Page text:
Berkeley Lab

Horst Simon Catches Up With Colleagues While Carpooling

In this third installment of the Commuter Chronicles, Deputy Laboratory Director Horst Simon talks about how carpooling has helped him connect with friends and collaborate with colleagues during their commute from Palo Alto to Berkeley.

John Wu, Inder Monga, Horst Simon and Reshma Singh carpool commuting to Berkeley Lab from Palo Alto.

John Wu, Inder Monga, Horst Simon and Reshma Singh carpool commuting to Berkeley Lab from Palo Alto.

When and why did you start to carpool?

I started to carpool from Palo Alto to Berkeley in 1996, about a year after I became the director of NERSC. Because my son and daughter were still in high school and middle school at the time, I did not want to move to Berkeley. My wife and I wanted to keep their routine the same.

My commute is 84 miles roundtrip, more than two hours on the road. I eventually decided it would be a better use of my time to carpool.

How did you find your carpool partners?

When I was still commuting by myself, I found out that one of my neighbors worked at UC Berkeley, so I started commuting with him. I found my other carpool partners through my network of colleagues who work on campus or at the Lab.

For the past 10 years, I’ve been carpooling with Inder Monga (interim ESnet Division Director), Reshma Singh (Building Technologies and Urban Systems Division Program Manager), and John Wu (Scientific Data Management Group Leader in the Computational Research Division). We have also carpooled with several postdocs and students.

John Wu was once my postdoc. I didn’t realize that he also lives in Palo Alto until he asked me for a recommendation letter, and I happened to see his home address. We’ve been carpooling together ever since.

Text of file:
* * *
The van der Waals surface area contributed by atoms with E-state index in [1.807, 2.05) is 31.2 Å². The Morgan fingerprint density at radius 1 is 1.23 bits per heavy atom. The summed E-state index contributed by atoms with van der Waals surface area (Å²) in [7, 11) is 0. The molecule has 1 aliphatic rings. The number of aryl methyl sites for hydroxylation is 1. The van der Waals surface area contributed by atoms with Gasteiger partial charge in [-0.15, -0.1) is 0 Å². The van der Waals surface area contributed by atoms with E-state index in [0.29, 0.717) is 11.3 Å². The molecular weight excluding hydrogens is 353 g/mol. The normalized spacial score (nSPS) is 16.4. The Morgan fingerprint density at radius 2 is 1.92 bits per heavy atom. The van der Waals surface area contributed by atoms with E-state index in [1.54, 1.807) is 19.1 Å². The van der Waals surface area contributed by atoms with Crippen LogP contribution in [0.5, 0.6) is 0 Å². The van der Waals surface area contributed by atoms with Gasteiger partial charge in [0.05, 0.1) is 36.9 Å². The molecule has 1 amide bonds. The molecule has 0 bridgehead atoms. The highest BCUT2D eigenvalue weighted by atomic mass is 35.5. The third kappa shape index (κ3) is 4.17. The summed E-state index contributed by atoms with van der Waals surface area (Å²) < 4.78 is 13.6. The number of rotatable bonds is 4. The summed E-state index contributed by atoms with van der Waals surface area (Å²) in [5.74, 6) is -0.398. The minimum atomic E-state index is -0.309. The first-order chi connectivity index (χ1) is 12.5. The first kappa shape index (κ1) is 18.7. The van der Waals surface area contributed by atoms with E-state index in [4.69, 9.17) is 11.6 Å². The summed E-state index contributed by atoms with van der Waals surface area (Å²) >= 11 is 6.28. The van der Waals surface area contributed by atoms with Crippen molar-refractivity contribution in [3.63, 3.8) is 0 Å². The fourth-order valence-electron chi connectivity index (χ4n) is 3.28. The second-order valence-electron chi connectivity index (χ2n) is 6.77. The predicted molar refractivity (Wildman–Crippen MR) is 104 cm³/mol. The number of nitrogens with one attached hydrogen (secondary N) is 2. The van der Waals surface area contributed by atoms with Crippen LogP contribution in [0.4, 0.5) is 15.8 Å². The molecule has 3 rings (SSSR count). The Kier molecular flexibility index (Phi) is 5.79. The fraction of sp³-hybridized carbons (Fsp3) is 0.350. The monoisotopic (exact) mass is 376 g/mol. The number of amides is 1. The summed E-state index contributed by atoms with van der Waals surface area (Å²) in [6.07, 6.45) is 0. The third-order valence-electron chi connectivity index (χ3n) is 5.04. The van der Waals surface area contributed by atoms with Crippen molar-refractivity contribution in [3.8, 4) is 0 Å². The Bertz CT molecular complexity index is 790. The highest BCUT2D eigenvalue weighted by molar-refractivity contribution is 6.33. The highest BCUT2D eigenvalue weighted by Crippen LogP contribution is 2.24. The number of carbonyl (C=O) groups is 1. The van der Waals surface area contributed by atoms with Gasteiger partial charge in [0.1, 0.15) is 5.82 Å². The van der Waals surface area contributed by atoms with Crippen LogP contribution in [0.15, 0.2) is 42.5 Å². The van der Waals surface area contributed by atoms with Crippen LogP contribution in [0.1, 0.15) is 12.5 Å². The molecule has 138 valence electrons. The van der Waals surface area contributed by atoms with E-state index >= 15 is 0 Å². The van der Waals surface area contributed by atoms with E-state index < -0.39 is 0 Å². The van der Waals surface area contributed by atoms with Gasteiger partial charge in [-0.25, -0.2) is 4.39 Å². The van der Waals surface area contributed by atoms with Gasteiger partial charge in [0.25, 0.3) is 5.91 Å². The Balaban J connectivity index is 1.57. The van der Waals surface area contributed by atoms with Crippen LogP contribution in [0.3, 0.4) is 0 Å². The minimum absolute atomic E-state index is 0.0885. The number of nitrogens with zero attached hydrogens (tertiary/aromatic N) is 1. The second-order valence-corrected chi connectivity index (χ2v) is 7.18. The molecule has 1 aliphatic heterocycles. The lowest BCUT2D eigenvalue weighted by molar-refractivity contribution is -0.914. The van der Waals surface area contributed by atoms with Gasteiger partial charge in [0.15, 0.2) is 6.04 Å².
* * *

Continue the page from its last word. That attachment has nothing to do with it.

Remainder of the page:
What’s your daily routine like?

I get up every day at 4 a.m., and my carpool leaves for Berkeley at 6:30 a.m. I use the extra time in the morning to get caught up with work. Getting up before dawn also allows me to focus on important letters or emails that require a clear mind.

When I get home, my wife and I cook dinner. In the evening, I also like to read for fun — usually books about mathematics — since I don’t have time to do that at the Lab. Right now, I’m trying to work my way through Quantum Algorithms via Linear Algebra by Richard J. Lipton and Kenneth W. Regan. I’m also reading Julian Barbour’s The End of Time, a book about physics for the general reader.

What do you do to pass the time during the hour-long commute?

My carpool partners and I have a lot in common, so we always have something interesting to talk about. For example, if someone comes across an interesting paper or article, we’ll agree to read it by a certain date so we can discuss it during our carpool’s “Paper Club.” Right now, we’re talking about the New York Times Magazine article, “What Google Learned From Its Quest to Build the Perfect Team.”

Carpooling can also help you be more productive. In fact, during our commute, John Wu and I have worked on a few papers that we co-wrote together.

What advice would you give to someone new to carpooling?

It’s best to have a carpool of at least four people. That way, if one person is absent, the others can still drive in the carpool lane.

And tell your co-workers that you can’t meet past a certain time, or you’ll miss your ride back home. No one wants to be the reason why you couldn’t get home in time to take care of your family because you were late for your carpool.

Staff can provide input via commute.lbl.gov. See the Lab’s Zimride page for information about ridesharing.

— By Theresa Duque